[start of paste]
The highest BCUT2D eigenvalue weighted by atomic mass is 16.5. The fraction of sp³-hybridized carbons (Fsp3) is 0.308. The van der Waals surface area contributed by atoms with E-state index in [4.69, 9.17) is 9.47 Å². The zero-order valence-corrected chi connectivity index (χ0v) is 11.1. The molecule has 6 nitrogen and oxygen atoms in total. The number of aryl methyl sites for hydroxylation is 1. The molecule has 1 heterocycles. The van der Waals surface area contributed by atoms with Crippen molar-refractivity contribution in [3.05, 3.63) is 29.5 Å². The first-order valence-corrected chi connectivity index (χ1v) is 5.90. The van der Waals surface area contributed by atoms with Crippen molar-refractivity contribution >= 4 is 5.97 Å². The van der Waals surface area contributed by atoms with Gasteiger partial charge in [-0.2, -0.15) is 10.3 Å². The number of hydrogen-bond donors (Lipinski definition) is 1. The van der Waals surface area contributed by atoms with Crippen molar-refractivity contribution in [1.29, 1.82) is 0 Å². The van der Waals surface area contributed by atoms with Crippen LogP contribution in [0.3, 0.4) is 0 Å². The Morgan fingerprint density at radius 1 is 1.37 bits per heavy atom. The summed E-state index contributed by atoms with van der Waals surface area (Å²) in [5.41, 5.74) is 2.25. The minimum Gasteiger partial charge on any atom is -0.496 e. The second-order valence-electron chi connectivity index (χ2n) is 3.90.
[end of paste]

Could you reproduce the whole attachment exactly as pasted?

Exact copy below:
The highest BCUT2D eigenvalue weighted by atomic mass is 16.5. The fraction of sp³-hybridized carbons (Fsp3) is 0.308. The van der Waals surface area contributed by atoms with E-state index in [4.69, 9.17) is 9.47 Å². The zero-order valence-corrected chi connectivity index (χ0v) is 11.1. The molecule has 6 nitrogen and oxygen atoms in total. The number of aryl methyl sites for hydroxylation is 1. The molecule has 1 heterocycles. The van der Waals surface area contributed by atoms with Crippen molar-refractivity contribution in [3.05, 3.63) is 29.5 Å². The first-order valence-corrected chi connectivity index (χ1v) is 5.90. The van der Waals surface area contributed by atoms with Crippen molar-refractivity contribution >= 4 is 5.97 Å². The van der Waals surface area contributed by atoms with Gasteiger partial charge in [-0.2, -0.15) is 10.3 Å². The number of hydrogen-bond donors (Lipinski definition) is 1. The van der Waals surface area contributed by atoms with Crippen molar-refractivity contribution in [1.29, 1.82) is 0 Å². The van der Waals surface area contributed by atoms with Crippen LogP contribution in [0.3, 0.4) is 0 Å². The Morgan fingerprint density at radius 1 is 1.37 bits per heavy atom. The summed E-state index contributed by atoms with van der Waals surface area (Å²) in [5.41, 5.74) is 2.25. The minimum Gasteiger partial charge on any atom is -0.496 e. The second-order valence-electron chi connectivity index (χ2n) is 3.90.